The Holmgren milkvetch, Astragalus holmgreniorum, is an herbaceous, non-woody perennial plant that grows low to the ground and produces small purple flowers in the spring. As a member of the pea family, its leaves are pinnately compound (arranged on opposite sides of the stem in a row) and its flowers develop into pods containing the seeds. It is also endangered. Researchers estimate there are only about 6,000 adult plants existing within six populations, found only in Washington and Mohave counties in northern Arizona and southern Utah.
GSD Research Ecologist Susan Meyer, Provo, and researchers from Utah Valley University and the U.S. Fish and Wildlife Service are working to increase numbers of the endangered Holmgren milkvetch. In February, they planted Holmgren milkvetch seeds on property purchased by the Nature Conservancy, along Interstate 15 near the Utah/Arizona border, in order to augment the dwindling populations of the endangered species.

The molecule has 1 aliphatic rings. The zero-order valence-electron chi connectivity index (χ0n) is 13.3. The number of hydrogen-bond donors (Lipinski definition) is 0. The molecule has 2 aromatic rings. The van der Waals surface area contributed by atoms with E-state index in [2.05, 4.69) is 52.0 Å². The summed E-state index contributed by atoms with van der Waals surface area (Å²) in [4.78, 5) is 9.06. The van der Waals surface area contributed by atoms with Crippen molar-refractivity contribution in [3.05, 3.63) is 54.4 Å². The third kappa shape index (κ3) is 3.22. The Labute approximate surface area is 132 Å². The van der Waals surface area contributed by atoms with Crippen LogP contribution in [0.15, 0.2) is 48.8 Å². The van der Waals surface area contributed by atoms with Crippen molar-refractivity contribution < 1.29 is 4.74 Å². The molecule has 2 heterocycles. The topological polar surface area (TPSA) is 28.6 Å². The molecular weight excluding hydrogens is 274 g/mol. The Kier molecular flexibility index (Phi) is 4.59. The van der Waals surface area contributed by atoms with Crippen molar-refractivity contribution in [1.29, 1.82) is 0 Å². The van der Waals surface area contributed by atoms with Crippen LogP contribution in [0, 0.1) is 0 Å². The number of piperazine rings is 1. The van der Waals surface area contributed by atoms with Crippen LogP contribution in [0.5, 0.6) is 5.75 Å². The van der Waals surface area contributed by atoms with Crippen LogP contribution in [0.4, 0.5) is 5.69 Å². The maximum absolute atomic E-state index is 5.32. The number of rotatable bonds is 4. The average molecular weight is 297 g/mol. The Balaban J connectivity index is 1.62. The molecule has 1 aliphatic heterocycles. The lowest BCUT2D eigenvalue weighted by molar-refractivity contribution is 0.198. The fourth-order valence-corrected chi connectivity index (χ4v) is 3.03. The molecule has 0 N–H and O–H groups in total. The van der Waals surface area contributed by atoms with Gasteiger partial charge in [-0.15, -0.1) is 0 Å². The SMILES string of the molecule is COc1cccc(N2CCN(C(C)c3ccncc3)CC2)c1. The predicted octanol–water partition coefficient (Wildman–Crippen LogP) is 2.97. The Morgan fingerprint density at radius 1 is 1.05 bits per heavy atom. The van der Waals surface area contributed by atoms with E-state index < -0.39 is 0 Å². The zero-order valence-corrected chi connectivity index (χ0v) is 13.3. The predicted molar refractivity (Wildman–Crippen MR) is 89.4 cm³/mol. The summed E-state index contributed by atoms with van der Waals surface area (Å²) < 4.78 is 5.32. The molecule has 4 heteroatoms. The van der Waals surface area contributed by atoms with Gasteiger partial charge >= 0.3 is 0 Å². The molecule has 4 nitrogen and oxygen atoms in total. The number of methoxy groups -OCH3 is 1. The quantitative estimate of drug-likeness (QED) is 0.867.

In an interview in The Spectrum, Susan and her colleagues explain the significance of the potential loss of this species. Desert ecosystems are actually quite fragile and there are so many disturbances affecting them, including development, off-road vehicle use, and grazing. Every species has a role to play in its environment and, especially in desert environments; they have specific adaptations for survival. If we don’t know what that role is, we don’t know how it will affect the environment once that species is gone.